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Bryte. Image courtesy of the artist.

Ghana Meets UK Bass In Bryte's New 'Ice Cream' Music Video

PREMIERE: Ghanaian artist Bryte connects with Korean afrobeats dancers for this Seoul-shot video.

Accra-based vocalist Bryte goes in over some haywire electronic beat work in his new single "Ice Cream."

The new track sees Bryte linking up with frequent collaborator Mina and Tarquin for a booming production that marries his Ghanaian style with production that straddles UK bass, funky, grime and techno.

Today, we're premiering the new music video for "Ice Cream," which follows Bryte and a crew of dancers across Seoul.

"We had so much fun running around the streets of Hongdae with Korean afrobeats dancers exploring the markets and different varieties of ice cream unique to Seoul," Bryte tells OkayAfrica.

That cross-pollination of styles can be heard in Bryte's debut album, Too Good For Your Liking, which also saw him collaborate with a solid roster of producers like Gafacci, Max Le Daron, and The Busy Twist.

"Ice Cream" is the lead track from the upcoming 4-song EP, R&S presents: More Time Records Vol. 1, which is due November 29.

Get into this addictive jam and video below.


Bryte - Ice Cream (Official Video) youtu.be

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Still from 'Road to Yesterday'

Kayode Kasum’s Quarantine Watchlist

From 'Wives on Strike' to 'Goodwill Hunting' here's what the Nigerian filmmaker is watching while stuck at home in Lagos.

Kayode Kasum, like most filmmakers, has been stagnated by the coronavirus pandemic. The director behind the blockbuster Sugar Rush and the critically acclaimed Oga Bolaji was working on the post-production of his upcoming movies, The Fate of Alakada: Party Planner and Kambili—a collaboration between FilmOne Entertainment and Chinese Huahua Media— when the Nigerian government announced the lockdown order.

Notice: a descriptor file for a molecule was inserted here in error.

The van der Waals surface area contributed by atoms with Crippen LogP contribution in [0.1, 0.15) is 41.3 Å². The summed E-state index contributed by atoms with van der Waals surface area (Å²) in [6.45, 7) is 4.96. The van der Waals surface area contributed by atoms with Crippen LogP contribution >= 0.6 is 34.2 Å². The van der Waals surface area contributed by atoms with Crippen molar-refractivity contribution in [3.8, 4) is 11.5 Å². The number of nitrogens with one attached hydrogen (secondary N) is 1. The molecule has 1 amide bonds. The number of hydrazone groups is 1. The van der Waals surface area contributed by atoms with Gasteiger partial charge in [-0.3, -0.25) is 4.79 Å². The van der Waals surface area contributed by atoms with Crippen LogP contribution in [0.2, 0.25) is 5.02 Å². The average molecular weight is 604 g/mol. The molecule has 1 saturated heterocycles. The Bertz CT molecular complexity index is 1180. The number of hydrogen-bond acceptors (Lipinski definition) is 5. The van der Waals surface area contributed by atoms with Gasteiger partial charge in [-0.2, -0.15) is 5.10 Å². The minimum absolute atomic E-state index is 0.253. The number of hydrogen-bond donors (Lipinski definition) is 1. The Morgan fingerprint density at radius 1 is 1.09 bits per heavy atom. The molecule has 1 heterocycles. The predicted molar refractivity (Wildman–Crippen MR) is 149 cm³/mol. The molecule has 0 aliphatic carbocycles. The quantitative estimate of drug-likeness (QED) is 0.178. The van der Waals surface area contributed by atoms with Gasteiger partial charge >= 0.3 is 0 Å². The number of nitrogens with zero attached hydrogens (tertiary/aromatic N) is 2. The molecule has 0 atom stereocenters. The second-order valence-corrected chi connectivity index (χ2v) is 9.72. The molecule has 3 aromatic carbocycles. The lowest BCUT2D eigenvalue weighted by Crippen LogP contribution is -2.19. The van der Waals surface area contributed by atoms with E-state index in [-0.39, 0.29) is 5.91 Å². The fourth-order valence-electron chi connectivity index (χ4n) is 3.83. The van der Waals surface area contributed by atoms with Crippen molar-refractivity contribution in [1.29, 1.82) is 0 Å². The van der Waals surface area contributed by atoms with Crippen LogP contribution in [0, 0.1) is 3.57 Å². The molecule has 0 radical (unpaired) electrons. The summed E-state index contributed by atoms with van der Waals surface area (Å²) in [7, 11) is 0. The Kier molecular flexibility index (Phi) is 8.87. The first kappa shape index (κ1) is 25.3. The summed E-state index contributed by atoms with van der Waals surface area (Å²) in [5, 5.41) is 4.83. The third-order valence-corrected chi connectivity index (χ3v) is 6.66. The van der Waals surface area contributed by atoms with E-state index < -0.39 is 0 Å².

While post-production on Alakada has concluded, the stay-at-home orders have delayed work on Kambili. "Since the team cannot meet at a single point, we are moving hard drives left and right," he says to me over the phone from his home in Lagos. "It is a challenge, but the beautiful thing about a challenge is, when you make it work, it is fulfilling."

Still from 'Kambili'

Kasum has turned to books and films for an escape from the unpleasant realities of the pandemic. "I have been reading Elnathan's books: Born on a Tuesday and Becoming Nigeria," he tells me. "I have also been reading film directing books, Directing Actors by Judith Weston." However, Kasum longs for the movies. "I miss going to the cinemas; I miss that experience," he says. "There are times during this pandemic that I'm like 'na wa o, I wish I can go to the cinema.'"

Below are five films he recommends you watch during this pandemic.

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